Everyone knows the expression “hot lead”, meaning (flying) bullets. But how hot are they? Does the temperature of a bullet rise substantially upon firing? How hot are they after flying 30 feet? 100 feet? 200 yards? Bullets vary wildly in size, shape, construction etc., as do the cartidge loads that drive them, so there’s no one answer, but I’ll appreciate any hard data on the subject.

I don’t have any numbers for you, but consider that the casing is very hot after a fraction of a second of exposure to the hot gasses and pressures. The bullet experiences the heat of the gasses, pressure that pushes it out the barrel, and friction for the length of the barrel. Cases are often too hot to hold right after firing. I assume the projectile would be similarly warm.

Also when they collide with anything solid - a wall for instance, they deform and the heat of deformation can melt them, depending on their residual velocity.

Maybe they feel like they’re hot, even if they aren’t.

Never been shot… (Yay, me!)

I know from testing done in 1903 by Louis LaGarde (Poisoned Wounds by the Implements of Warfare, Journal of the American Medical Association, 4/11/1903) that bullets don’t heat up enough to sterilize them. As for exact temperatures, dunno.

Well, the bullet itself presumably has a lot more mass to it than the casing, since the casing is made from thin brass, and the bullet, is, well, a wad of lead, which itself is pretty dense compared to brass.

How would you even measure this? Fire directly into a block of ballistic gel and point one of those thermometer guns down the entry wound?

If the bullets inside are hot, why do I feel so cold?

This link (http://www.rangerats.org/bullet.html), now broken but still comes up on Google, says 513^F. Can’t get more details from there than that.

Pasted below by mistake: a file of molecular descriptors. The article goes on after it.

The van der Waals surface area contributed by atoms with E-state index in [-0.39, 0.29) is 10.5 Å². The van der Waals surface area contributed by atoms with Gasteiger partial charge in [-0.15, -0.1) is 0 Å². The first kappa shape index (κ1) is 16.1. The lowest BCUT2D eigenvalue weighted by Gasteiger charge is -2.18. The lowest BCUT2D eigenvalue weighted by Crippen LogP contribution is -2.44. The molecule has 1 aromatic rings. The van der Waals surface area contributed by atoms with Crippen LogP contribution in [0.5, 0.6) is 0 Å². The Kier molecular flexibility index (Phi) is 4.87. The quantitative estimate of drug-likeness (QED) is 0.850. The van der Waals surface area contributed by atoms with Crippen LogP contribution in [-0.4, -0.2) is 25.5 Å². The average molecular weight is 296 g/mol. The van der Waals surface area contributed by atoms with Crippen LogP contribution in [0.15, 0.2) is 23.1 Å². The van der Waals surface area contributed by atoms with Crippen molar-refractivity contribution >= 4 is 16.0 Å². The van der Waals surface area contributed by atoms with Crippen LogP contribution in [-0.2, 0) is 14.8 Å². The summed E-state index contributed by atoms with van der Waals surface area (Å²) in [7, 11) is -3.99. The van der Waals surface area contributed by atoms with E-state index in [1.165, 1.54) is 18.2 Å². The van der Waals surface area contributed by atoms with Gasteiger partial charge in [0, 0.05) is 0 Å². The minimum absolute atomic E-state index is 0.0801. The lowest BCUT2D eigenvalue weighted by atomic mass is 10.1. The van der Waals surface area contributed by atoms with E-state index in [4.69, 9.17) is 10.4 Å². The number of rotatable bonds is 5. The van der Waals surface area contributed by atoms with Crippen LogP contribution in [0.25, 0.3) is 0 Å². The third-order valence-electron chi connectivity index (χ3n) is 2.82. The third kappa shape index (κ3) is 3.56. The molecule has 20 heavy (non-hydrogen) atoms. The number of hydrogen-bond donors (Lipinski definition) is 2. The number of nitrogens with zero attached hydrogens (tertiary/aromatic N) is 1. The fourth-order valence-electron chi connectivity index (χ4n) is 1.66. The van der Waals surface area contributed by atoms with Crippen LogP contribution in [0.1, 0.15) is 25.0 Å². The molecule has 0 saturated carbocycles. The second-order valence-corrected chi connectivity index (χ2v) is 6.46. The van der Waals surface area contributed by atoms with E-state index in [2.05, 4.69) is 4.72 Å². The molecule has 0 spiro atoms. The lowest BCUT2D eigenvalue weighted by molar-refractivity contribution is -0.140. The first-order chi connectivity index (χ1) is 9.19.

Paper patching per Quigley, is not a Hollywood invention. You really can wrap the rear of a lead bullet in high rag content paper and not have it hot enough to burn up when it hits the air.

A slow rifle bullet is doing 1500 feet per second. A long barrel is maybe 24" long, so the bullet is exposed to the hot gasses for maybe 1/500 second, and only the base of the bullet is exposed. Thats 2 milliseconds…it would take a hell of a temperature difference to move much heat through the base of the bullet in that time.

The paper patching mentioned above is done because when you try to push a lead bullet faster than around 1300 fps or so, the hot gasses start to blow past the bullet (gas cutting) and cause barrel leading and inaccuracy. One theory is that at these pressures/temperatures the surface of the lead melts. That would happen at 700F or so, but nobody thinks that the interior of the bullet heats noticably.

A lot of folks think it is not heat that does it. The bare lead limit seems to hover pretty well around the 1300 fps mentioned above, even with different bullet weights which implies different pressure and temperature of the gas behind it. Type of lubricant applied to the bullet can move the limit up or down some, so lots of people think it is purely a question of friction…a sort of speed limit for lead on steel where the lead starts to stick to the steel.

OTOH, you can also put a copper “hat” (gas check) on the very rear of the bullet, and stop the gas cutting…so much for the friction theory. Or not…maybe it is a combination of things.

Anyway, back to the OP: You could hit the bullet with an oxy-acetlyne torch for 2 milliseconds and not raise the temperature more than a couple degrees. “Hot lead” is just a figure of speech and has no basis in fact.